Restaurant industry provides good, flexible jobs

Published August 29, 2013

by Lynn Minges, NC Restaurant and Lodging Association, August 29, 2013.

As North Carolina’s unemployment rate remains one of the nation’s highest, the restaurant industry has been an economic bright spot by providing good-paying, reliable jobs in our state. In the last year alone, more than 21,000 jobs were added in our sector – keeping thousands of North Carolina families on solid financial ground and strengthening our state’s economy.

What does the industry get in return for helping boost our economy? Critics distorting these jobs as less than valuable to our workforce and our communities. I am troubled by the recent, inaccurate attacks on our industry by special interest groups and for the harm they cause the hundreds of thousands of North Carolinians who should be valued for the work they do. The small-business owners and workers I meet in cities across this state are proud of their jobs and the contributions they make in their communities.

They should be.

More than 13 million Americans – and nearly 412,000 North Carolinians – rely on the steady income and career growth opportunities through jobs in the restaurant industry. Many of us have done these jobs – it is the first job held by nearly one in three Americans.

The fact is, the restaurant industry pays a fair wage to employees based on their experience and skill-set. These jobs teach critical skills, like personal responsibility, teamwork, discipline and accountability – providing workers with the resources and opportunities they need for successful careers. And many of them advance from their entry-level positions in the industry. In fact, nine out of 10 salaried restaurant employees started in hourly positions.

Our industry is vital to economic growth and has helped fuel the national recovery we are experiencing. More than 10 percent of U.S. workers hold jobs in food service. And while employment nationwide grew by just 1.5 percent in 2012, restaurant industry employment grew 2.4 percent – making 2012 the 13th consecutive year that the restaurant industry has outperformed overall U.S. employment growth.

Most restaurant employees earn above the minimum wage. In fact, the majority of workers who are in minimum-wage jobs work in other sectors – not the restaurant industry. Only 5 percent of restaurant employees earn minimum wage, and those who do are mostly teenagers working part-time jobs.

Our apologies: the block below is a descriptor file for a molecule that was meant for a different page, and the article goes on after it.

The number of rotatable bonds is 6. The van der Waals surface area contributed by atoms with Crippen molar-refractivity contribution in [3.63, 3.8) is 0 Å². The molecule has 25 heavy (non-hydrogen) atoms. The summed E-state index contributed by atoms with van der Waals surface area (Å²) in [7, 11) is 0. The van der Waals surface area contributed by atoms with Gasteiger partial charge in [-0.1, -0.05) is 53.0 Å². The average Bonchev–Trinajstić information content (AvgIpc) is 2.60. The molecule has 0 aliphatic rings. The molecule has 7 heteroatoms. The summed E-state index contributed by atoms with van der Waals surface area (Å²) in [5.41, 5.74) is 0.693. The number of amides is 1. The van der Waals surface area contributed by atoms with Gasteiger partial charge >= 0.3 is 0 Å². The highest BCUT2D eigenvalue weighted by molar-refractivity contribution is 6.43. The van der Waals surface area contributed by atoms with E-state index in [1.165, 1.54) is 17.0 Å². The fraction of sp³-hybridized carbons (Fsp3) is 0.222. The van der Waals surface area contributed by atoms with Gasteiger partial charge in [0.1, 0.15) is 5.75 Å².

Many Americans rely on the additional income and flexibility that restaurant jobs offer as they seek to balance their careers with family responsibilities or remain involved in their communities. Most industry workers are students with irregular schedules, teenagers saving for school, or parents and caregivers who need a job that fits their busy lives. Part-time, entry-level jobs fill a critical need in our nation’s workforce. Restaurant owners typically provide raises when an employee is fully trained or prepared to take on more responsibility.

Both part-time and full-time positions make the restaurant industry a versatile career option for a variety of workers. For people from all backgrounds, the restaurant industry provides a pathway to a middle class income, whether in the restaurant industry or as a bridge to new careers.

Restaurant jobs are valuable for workers, their communities and our nation’s economy. Demeaning and devaluing these jobs is wrong. As our nation’s economy continues to recover, we should focus on preparing workers for high-growth positions, supporting our growth industries and respecting the hard work of millions of Americans.

August 29, 2013 at 11:08 am
dj anderson says:

As a boy, my mother worked as a waitress after my father died. Not understanding the concept of working for tips (you work hard for me and I might pay you something) she was cheated by her boss who kept her tips. So, I don't believe in working for 'tips' and I consider 'tips' as essentially a bribe. I seem to be alone in that as tipping thrives and wages don't for service workers.

The problem with our much needed and wanted service worker jobs is that they produce a service and nothing that can be exported or being money into the state for growth. If service work did produce more than it consumes, then we could all baby sit each others children, mow one another's lawns, do our neighbor's laundry, and drive them about as they drive us about -- and live on that effort. Why we could simply charge double or triple to make more money, couldn't we? Trouble is, the government would diminish our money by taxation, and the money going out for food, etc. would never come back, and with no money coming in to our neighborly financial service system, we would run out of money.

So, don't look for tax incentives for bringing service jobs to NC. NC wants jobs added that demand services.